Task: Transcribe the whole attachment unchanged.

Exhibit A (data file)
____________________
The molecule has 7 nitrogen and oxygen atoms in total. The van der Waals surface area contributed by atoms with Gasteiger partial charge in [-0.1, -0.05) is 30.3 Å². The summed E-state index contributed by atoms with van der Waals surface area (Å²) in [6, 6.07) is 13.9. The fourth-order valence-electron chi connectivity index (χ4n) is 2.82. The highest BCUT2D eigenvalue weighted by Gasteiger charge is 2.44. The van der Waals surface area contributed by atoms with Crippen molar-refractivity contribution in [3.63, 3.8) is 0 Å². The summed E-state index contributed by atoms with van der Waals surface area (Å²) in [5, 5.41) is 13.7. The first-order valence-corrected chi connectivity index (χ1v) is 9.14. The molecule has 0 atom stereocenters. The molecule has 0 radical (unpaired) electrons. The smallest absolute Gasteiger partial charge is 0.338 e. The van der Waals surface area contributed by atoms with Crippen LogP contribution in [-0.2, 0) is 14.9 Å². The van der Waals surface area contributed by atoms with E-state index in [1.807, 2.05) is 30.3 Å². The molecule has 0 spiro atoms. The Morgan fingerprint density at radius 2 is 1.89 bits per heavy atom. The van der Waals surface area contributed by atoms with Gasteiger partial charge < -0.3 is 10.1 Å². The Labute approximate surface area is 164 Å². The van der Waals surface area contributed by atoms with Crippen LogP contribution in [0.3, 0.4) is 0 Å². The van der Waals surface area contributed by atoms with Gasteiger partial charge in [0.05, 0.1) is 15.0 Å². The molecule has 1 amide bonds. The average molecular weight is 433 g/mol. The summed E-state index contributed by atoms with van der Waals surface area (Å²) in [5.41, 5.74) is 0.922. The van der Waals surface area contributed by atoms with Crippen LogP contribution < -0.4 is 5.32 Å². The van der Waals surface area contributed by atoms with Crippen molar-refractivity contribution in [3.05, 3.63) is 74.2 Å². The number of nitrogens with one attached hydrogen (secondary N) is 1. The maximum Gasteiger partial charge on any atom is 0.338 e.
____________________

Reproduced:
The molecule has 7 nitrogen and oxygen atoms in total. The van der Waals surface area contributed by atoms with Gasteiger partial charge in [-0.1, -0.05) is 30.3 Å². The summed E-state index contributed by atoms with van der Waals surface area (Å²) in [6, 6.07) is 13.9. The fourth-order valence-electron chi connectivity index (χ4n) is 2.82. The highest BCUT2D eigenvalue weighted by Gasteiger charge is 2.44. The van der Waals surface area contributed by atoms with Crippen molar-refractivity contribution in [3.63, 3.8) is 0 Å². The summed E-state index contributed by atoms with van der Waals surface area (Å²) in [5, 5.41) is 13.7. The first-order valence-corrected chi connectivity index (χ1v) is 9.14. The molecule has 0 atom stereocenters. The molecule has 0 radical (unpaired) electrons. The smallest absolute Gasteiger partial charge is 0.338 e. The van der Waals surface area contributed by atoms with Crippen LogP contribution in [-0.2, 0) is 14.9 Å². The van der Waals surface area contributed by atoms with E-state index in [1.807, 2.05) is 30.3 Å². The molecule has 0 spiro atoms. The Morgan fingerprint density at radius 2 is 1.89 bits per heavy atom. The van der Waals surface area contributed by atoms with Gasteiger partial charge < -0.3 is 10.1 Å². The Labute approximate surface area is 164 Å². The van der Waals surface area contributed by atoms with Crippen LogP contribution in [0.3, 0.4) is 0 Å². The van der Waals surface area contributed by atoms with Gasteiger partial charge in [0.05, 0.1) is 15.0 Å². The molecule has 1 amide bonds. The average molecular weight is 433 g/mol. The summed E-state index contributed by atoms with van der Waals surface area (Å²) in [5.41, 5.74) is 0.922. The van der Waals surface area contributed by atoms with Crippen LogP contribution < -0.4 is 5.32 Å². The van der Waals surface area contributed by atoms with Crippen molar-refractivity contribution in [3.05, 3.63) is 74.2 Å². The number of nitrogens with one attached hydrogen (secondary N) is 1. The maximum Gasteiger partial charge on any atom is 0.338 e.